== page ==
Three weeks ago, a striking image depicting dozens of delivery drivers crowding the sidewalk outside of the high-end New York City Italian eatery Carbone made its way around the internet. Ordering $69 veal parmesan may seem like the logical thing to do for wealthy homebound Manhattan residents on a Friday night, yet the image represents a much more striking reality: the Coronavirus is not the “great equalizer” many have claimed it to be. Food chain workers, from delivery drivers to fieldworkers, take on a greater risk of exposure than most of us to keep the food system running and provide us with the life-sustaining food we need while sheltering in place. We must ensure adequate protections and compensation for those that continue to expose themselves for the greater good.
We recently spoke with the Food Chain Workers Alliance, a coalition of food-worker organizations representing close to 400,000 packers, harvesters and restaurant workers, among others working to move food from field to table. Christina Spach, a national organizer, tells us that fast-food chains, grocery stores and processing plants have been slow to implement safety measures for their employees. Many employers have yet to provide paid sick days or even basic safety information. The problem, she explains, is that there are no enforceable standards that employers must follow when it comes to protective measures against COVID-19, so companies can essentially do nothing and still say they are following CDC guidelines. In the past few weeks, hundreds of workers from fast-food chains across California have gone on strike to demand masks, gloves and hazard pay. McDonald’s has recently responded to their employees’ demands by offering themed morale-boosting activities rather than increasing safety measures.
Restaurant workers were among the hardest hit by the COVID-19 crisis, with massive layoffs leading to mass unemployment and food insecurity. The industry estimates job losses anywhere from 5 to 7 million. For undocumented workers, benefits such as unemployment are unavailable.
Farm workers are often overlooked as being at risk for exposure to the Coronavirus as the crisis is usually associated with metropolitan areas. Yet the risk of exposure still exists and rural medical facilities have a much smaller capacity than those in cities. Greg Asbed is one of the founders of the Coalition of Immokalee Workers, a farmworker-driven social responsibility organization. In a recent New York Times article, Asbed argues that America’s 2.5 million farmworkers are one of the highest risk groups for becoming sick from the coronavirus. Farmworkers often live together in cramped conditions, rely on shared transportation and work in close proximity to one another. “Their dilemma is painfully simple: The two most promising measures for protecting ourselves from the virus and preventing its spread — social distancing and self-isolation — are effectively impossible in farmworker communities,” explained Asbed.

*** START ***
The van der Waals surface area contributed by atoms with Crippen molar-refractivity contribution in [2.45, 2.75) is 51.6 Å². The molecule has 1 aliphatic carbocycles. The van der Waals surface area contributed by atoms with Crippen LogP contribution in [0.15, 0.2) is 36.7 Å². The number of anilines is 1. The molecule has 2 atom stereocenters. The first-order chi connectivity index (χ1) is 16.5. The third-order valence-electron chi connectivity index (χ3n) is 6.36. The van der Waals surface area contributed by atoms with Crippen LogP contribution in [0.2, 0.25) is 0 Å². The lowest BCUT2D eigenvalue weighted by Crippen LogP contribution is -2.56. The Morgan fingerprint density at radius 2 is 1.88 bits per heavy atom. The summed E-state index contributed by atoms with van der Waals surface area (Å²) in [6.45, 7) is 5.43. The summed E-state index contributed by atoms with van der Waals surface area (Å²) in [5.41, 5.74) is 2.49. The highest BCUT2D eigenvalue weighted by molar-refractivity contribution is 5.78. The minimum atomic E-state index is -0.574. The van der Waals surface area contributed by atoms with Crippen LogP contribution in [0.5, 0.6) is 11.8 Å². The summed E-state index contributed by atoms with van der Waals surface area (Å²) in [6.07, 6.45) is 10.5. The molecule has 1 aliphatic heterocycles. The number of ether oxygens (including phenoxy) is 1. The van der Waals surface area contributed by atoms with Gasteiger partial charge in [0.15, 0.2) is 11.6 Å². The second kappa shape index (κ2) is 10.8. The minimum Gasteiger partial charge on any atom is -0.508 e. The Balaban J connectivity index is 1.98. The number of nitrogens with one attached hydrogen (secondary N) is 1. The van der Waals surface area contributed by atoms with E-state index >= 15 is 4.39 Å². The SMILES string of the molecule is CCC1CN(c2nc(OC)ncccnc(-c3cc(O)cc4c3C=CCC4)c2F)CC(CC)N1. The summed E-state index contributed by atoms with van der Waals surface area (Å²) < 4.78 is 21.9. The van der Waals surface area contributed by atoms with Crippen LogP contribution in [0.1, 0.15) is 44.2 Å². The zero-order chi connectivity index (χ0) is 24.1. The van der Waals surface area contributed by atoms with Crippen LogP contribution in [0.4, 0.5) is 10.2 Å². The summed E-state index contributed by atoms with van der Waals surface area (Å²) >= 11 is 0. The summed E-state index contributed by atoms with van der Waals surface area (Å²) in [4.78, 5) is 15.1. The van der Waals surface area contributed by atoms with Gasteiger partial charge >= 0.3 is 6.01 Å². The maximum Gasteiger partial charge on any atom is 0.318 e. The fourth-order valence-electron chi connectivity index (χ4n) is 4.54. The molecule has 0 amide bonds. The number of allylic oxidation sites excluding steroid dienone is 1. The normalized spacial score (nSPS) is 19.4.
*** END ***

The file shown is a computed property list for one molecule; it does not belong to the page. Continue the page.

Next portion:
“As of March 30, 77% of workers are reporting that nothing has really changed,” Armando Elenes, the secretary treasurer of United Farm Workers, the nation’s largest farmworker union, told Quartz. With no additional safety measures, COVID-19 is likely to spread rampantly among farmworker communities. Rather than compensating them for the additional risk they take on during this time, the White House is seeking to lower farmworker pay in response to demands from the agricultural lobby as a measure to keep farms fiscally viable.
Workers along the food chain are increasingly being viewed as expendable by their employers. They lack negotiating power as employers are able to easily hire new workers, especially in light of recent waves of unemployment. The COVID-19 crisis is only amplifying already underlying issues in our food system. Why is it disproportionately people of color that work lower paying food industry jobs? Why do some communities have more abundant access to food than others?
“A lot of the infrastructures that allow for this kind of exploitation are pre-existing. We’re trying to raise the analysis to say: the reason this is happening is because food workers have always been treated as expendable,” says Suzanne Adely, co-director of the Food Chain Workers Alliance. In order to address these inequalities, policies must be put in place that ensure workers’ rights and safety are protected. The Food Chain Workers Alliance has recently outlined three immediate policy priorities: safety measures and information, hazard pay or premium pay, and protection for undocumented workers and people who work in the informal economy.
In addition to ensuring food chain workers’ rights and protections, we must find distribution methods that prioritize local food economies and food sovereignty. If we can further connect local farmers directly to their surrounding communities and move away from the corporate distribution structures that keep those producing, handling and delivering our food disempowered, perhaps we can build a just food system that values, protects and champions its essential workers.